Strategic Growth Concerns Raised
The Teller County commissioners certainly can’t be accused of non-involvement with state issues, with the continual goal of waving the rural Colorado banner and emphasizing local control.
At the same time, the commissioners have expressed a desire to make sure Teller gets its share of the state’s growing revenue pie and received necessary highway improvements.
Compared to previous boards, the current cadre of elected leaders hasn’t hesitated to jump into the fray regarding such hot-bed issues as gun control, affordable housing, highway improvements, environmental overreach, broadband coverage, infrastructure, assessment hikes and much more. All three commissioners have made frequent appearances at the state capitol to lobby for rural interests that often collide with the majority lawmakers. Despite facing tough odds on some of these issues, the commissioners say they want a seat at the table and realize the need for making bipartisan moves.
Apparently, this trend will continue.
Early last week, Teller County commissioner Dan Williams, who was involved in a previous ambitious bid for a state-wide package for affordable housing, partook in a press conference in Denver. He is now part a bipartisan group, spearheaded by Governor Jared Polis and other key leaders, aimed at grappling with strategic growth, housing and future planning at the state level.
He has been involved with key state stakeholders largely because of his role as a previous county planner and due to his strong military/veteran background.
In a prepared statement, Williams noted, “ strategic growth must be deliberate, measured and aligned with resources and local government input. State level agencies involved in growth must be synchronized and efficient and sensitive to the unique needs of 64 counties and hundreds of municipalities. I appreciate the Governor (Jared Polis) and his staff reaching out to stakeholders and local government leaders for input and best practices ideas.
“The strategic growth goals as outlined provide the necessary framework for state agencies and local governments to share ideas and common goals, enabling us to work together. I look forward to bringing a local and rural perspective to the goals and to partnering with agencies and other communities in the development of solutions that will benefit all Coloradoans.”
Williams outlined a detailed list of strategic growth goals and directives he wants to work towards achieving with his involvement in the new state group that addresses big city needs, while protecting the interests of rural areas.
He has supported the governor’s goal of streamlining many development processes and agencies, but stressed the importance of preserving the rural character of much of Colorado, with a big emphasis on local control and bracing the state from devising a one-size fits all approach to significant growth issues.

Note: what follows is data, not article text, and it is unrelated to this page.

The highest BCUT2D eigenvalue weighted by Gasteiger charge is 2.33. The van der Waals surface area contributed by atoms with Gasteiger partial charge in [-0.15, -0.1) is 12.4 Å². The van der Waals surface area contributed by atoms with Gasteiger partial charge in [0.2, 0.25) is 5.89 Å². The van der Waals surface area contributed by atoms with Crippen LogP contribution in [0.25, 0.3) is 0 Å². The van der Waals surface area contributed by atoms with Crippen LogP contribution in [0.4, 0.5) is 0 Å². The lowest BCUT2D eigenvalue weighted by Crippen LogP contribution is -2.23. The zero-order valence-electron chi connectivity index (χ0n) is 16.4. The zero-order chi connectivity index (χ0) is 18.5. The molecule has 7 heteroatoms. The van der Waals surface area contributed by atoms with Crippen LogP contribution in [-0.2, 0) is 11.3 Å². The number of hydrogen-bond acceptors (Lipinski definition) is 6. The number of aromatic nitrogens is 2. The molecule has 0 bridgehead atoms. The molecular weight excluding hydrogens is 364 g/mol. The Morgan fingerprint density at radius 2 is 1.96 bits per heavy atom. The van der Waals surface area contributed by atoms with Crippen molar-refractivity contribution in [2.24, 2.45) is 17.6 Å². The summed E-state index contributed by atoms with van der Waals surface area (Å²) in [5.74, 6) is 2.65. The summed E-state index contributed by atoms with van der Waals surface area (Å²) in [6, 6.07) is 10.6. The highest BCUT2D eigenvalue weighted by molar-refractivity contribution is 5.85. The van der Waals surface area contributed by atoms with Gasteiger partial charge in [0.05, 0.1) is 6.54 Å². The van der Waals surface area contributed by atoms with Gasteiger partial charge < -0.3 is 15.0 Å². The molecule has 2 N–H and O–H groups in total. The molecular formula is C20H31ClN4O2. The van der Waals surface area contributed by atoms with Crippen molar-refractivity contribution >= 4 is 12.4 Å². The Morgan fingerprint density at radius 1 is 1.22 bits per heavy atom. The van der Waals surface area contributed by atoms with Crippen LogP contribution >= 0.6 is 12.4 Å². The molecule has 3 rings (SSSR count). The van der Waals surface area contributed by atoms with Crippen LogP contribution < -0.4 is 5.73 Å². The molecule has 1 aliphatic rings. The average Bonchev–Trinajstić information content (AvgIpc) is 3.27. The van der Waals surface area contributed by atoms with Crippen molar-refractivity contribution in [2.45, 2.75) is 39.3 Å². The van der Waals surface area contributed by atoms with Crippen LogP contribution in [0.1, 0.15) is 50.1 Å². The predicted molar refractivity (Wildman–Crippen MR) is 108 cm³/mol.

In an email to TMJ News, Williams said, “An important part of the overall effort to achieve strategic growth in Colorado is helping the fast growing urban areas of the state to use resources efficiently, from water, to transportation funding, to agriculture. The state recognizes that over time, urban areas that grow inefficiently can impact the availability of these resources for rural areas, as needs grow faster than resources do. They are hoping to strike the right balance in describing the different needs and contexts around the state. The state desires to play a better role in aligning their state agency processes, programs, and funding streams to support communities and counties more efficiently.”
One of the big goals advocated by Williams and his peers deals with the push for affordable housing.
In some ways, state leaders are trying to regroup following the defeat of a major legislative bid for an affordable housing initiative at the tail end of the 2023 session that got met with much opposition and encountered a swift death. Opposition was especially strong from leaders of big municipal areas, like former Colorado :Springs Mayor John Suthers.
This would have taken local zoning decisions out of the hands of local leaders regarding many multi-family projects in identified growth corridors. State leaders are now exploring a different approach to this touchy subject that often generates plenty of opinions and ideas, but definite problems when it comes to concrete, specific solutions that appease all sides.
Besides Williams’ involvement with this new group, Commission Charman Erik Stone has spearheaded an effort to loosen the legal restrictions against condo and town home development by lobbying for changes to the construction/defect laws.
The 2024 legislative session doesn’t get underway until January, but the groundwork is now getting set for what potential bills and actions Teller leaders plan to pursue or oppose.